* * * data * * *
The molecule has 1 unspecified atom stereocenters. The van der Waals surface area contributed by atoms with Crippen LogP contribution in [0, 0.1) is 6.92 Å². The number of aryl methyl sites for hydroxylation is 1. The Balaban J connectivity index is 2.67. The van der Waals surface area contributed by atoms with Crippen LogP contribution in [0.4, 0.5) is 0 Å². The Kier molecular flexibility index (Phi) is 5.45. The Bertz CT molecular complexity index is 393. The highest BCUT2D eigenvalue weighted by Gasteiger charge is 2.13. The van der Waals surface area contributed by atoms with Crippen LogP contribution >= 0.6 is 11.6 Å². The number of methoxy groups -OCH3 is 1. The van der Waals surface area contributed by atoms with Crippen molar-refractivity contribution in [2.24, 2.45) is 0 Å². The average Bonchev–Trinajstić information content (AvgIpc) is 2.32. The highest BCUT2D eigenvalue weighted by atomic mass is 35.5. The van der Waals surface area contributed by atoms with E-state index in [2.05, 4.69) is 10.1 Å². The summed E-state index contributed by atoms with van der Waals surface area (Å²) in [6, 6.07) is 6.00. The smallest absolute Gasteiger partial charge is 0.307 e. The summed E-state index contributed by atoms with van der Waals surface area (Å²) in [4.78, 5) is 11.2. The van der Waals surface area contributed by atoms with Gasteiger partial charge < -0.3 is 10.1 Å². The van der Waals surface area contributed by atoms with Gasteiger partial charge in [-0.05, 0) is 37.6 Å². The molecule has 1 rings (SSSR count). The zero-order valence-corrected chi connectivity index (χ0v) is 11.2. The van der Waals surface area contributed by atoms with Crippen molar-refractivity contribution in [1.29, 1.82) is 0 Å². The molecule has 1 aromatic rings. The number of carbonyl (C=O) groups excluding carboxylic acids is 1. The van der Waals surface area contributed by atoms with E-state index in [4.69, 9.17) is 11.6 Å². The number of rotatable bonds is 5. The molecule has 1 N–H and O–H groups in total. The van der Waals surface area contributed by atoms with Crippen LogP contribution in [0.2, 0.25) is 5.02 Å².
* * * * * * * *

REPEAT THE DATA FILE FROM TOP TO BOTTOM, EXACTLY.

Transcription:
The molecule has 1 unspecified atom stereocenters. The van der Waals surface area contributed by atoms with Crippen LogP contribution in [0, 0.1) is 6.92 Å². The number of aryl methyl sites for hydroxylation is 1. The Balaban J connectivity index is 2.67. The van der Waals surface area contributed by atoms with Crippen LogP contribution in [0.4, 0.5) is 0 Å². The Kier molecular flexibility index (Phi) is 5.45. The Bertz CT molecular complexity index is 393. The highest BCUT2D eigenvalue weighted by Gasteiger charge is 2.13. The van der Waals surface area contributed by atoms with Crippen LogP contribution >= 0.6 is 11.6 Å². The number of methoxy groups -OCH3 is 1. The van der Waals surface area contributed by atoms with Crippen molar-refractivity contribution in [2.24, 2.45) is 0 Å². The average Bonchev–Trinajstić information content (AvgIpc) is 2.32. The highest BCUT2D eigenvalue weighted by atomic mass is 35.5. The van der Waals surface area contributed by atoms with E-state index in [2.05, 4.69) is 10.1 Å². The summed E-state index contributed by atoms with van der Waals surface area (Å²) in [6, 6.07) is 6.00. The smallest absolute Gasteiger partial charge is 0.307 e. The summed E-state index contributed by atoms with van der Waals surface area (Å²) in [4.78, 5) is 11.2. The van der Waals surface area contributed by atoms with Gasteiger partial charge < -0.3 is 10.1 Å². The van der Waals surface area contributed by atoms with Gasteiger partial charge in [-0.05, 0) is 37.6 Å². The molecule has 1 rings (SSSR count). The zero-order valence-corrected chi connectivity index (χ0v) is 11.2. The van der Waals surface area contributed by atoms with Crippen molar-refractivity contribution in [1.29, 1.82) is 0 Å². The molecule has 1 aromatic rings. The number of carbonyl (C=O) groups excluding carboxylic acids is 1. The van der Waals surface area contributed by atoms with E-state index in [4.69, 9.17) is 11.6 Å². The number of rotatable bonds is 5. The molecule has 1 N–H and O–H groups in total. The van der Waals surface area contributed by atoms with Crippen LogP contribution in [0.2, 0.25) is 5.02 Å².